The Central Bank has warned it will tighten new mortgage restrictions further if they prove not to be robust enough or if there is evidence of a new property bubble emerging.
“We reserve the right to tighten them and ramp them up,” Governor Patrick Honohan said while acknowledging that first-time buyers were not to blame for the property crash.
Under the new rules, which are expected to be in force within days, banks will be able to lend first-time buyers 90% of the cost of a property up to a value of €220,000. Above that, the 80% loan-to-value limit will apply. The regulations are aimed at avoiding a repeat of the 2008 property crash. Mr Honohan said the decision to allow first-time buyers some relief was taken, as those looking to get on the property ladder should not be unfairly punished.
“First-time buyers of the smaller houses never caused a boom and it is stopping a boom and preventing a credit-chasing prices bubble that we’re trying to ensure against,” he said.
Fianna Fáil welcomed the easing of restrictions in relation to first-time buyers, but the party’s finance spokesman Michael McGrath said thousands of non-first-time buyers could be trapped in unsuitable accommodation due to the onerous 20% deposit rule.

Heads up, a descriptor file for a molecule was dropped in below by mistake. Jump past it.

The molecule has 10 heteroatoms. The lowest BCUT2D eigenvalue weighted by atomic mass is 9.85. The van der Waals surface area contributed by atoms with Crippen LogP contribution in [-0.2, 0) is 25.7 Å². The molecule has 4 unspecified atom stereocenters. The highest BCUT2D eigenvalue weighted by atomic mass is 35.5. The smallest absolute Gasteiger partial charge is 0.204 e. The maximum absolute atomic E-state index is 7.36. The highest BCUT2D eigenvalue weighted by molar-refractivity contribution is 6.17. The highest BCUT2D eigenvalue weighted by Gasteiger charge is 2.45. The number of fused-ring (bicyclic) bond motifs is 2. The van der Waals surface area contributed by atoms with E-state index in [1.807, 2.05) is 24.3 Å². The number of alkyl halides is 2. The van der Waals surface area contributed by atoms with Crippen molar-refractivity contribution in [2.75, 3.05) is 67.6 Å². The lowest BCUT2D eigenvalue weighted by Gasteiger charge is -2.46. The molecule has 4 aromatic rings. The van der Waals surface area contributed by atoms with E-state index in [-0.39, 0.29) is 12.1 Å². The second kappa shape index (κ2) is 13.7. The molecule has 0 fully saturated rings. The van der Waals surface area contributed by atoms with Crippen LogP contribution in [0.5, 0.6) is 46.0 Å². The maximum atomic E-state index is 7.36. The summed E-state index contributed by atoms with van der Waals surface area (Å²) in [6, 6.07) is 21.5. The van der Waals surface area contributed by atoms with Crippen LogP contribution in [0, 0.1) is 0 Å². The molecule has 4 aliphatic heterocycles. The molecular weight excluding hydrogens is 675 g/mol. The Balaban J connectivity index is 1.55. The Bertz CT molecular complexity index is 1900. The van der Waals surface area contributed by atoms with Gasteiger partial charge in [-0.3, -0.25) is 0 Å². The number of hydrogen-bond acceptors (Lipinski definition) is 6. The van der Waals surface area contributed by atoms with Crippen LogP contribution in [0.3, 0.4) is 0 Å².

Property analysts gave a broad welcome to the new measures, but concern was voiced that problems in the housing market remain.
New Beginning, an organisation that helps those in mortgage difficulties, said the rules are not a panacea and the market remains dysfunctional. The DNG property group said they should bring clarity and greater certainty to the market.
Ronan Lyons, economist with Daft.ie and Trinity College Dublin, welcomed the relief for first-time buyers but warned that, as banks will retain a measure of discretion in relation to income limits, some borrowers could be treated more favourably than others.
“There might be discrimination by banks against certain categories of borrower,” he said, speaking on RTÉ’s Today with Sean O’Rourke.
Mr Lyons said the new rules might not keep property prices down. “Canada has a long history of this policy and the average house price there is €300,000,” he said.
The new rules come as the latest CSO figures show residential property prices nationwide rose by 16.3% in the year to December. The rate of growth was up slightly from the year-on-year rise of 16.2% seen in November and matched the highest growth level since September 2006.
Dublin house prices were 22.5% higher than at the end of 2013 and increased by 0.3% in December.
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